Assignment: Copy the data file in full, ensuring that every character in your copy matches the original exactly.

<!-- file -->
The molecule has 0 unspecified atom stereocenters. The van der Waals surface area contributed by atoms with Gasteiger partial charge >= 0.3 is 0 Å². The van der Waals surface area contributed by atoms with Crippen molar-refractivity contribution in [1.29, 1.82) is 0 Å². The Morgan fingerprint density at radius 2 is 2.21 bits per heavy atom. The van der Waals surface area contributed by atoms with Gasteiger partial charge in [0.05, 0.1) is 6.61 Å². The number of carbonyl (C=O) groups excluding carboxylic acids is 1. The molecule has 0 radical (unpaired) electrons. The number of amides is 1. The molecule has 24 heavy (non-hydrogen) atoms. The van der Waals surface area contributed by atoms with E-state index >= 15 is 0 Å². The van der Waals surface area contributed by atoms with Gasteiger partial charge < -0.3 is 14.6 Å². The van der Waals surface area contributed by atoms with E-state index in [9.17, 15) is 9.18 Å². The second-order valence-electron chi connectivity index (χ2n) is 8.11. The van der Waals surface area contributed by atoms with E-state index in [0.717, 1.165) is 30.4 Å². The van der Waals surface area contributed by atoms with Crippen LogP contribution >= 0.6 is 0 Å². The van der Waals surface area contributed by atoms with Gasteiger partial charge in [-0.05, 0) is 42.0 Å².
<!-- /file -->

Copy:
The molecule has 0 unspecified atom stereocenters. The van der Waals surface area contributed by atoms with Gasteiger partial charge >= 0.3 is 0 Å². The van der Waals surface area contributed by atoms with Crippen molar-refractivity contribution in [1.29, 1.82) is 0 Å². The Morgan fingerprint density at radius 2 is 2.21 bits per heavy atom. The van der Waals surface area contributed by atoms with Gasteiger partial charge in [0.05, 0.1) is 6.61 Å². The number of carbonyl (C=O) groups excluding carboxylic acids is 1. The molecule has 0 radical (unpaired) electrons. The number of amides is 1. The molecule has 24 heavy (non-hydrogen) atoms. The van der Waals surface area contributed by atoms with E-state index >= 15 is 0 Å². The van der Waals surface area contributed by atoms with Gasteiger partial charge < -0.3 is 14.6 Å². The van der Waals surface area contributed by atoms with E-state index in [9.17, 15) is 9.18 Å². The second-order valence-electron chi connectivity index (χ2n) is 8.11. The van der Waals surface area contributed by atoms with E-state index in [0.717, 1.165) is 30.4 Å². The van der Waals surface area contributed by atoms with Crippen LogP contribution >= 0.6 is 0 Å². The van der Waals surface area contributed by atoms with Gasteiger partial charge in [-0.05, 0) is 42.0 Å².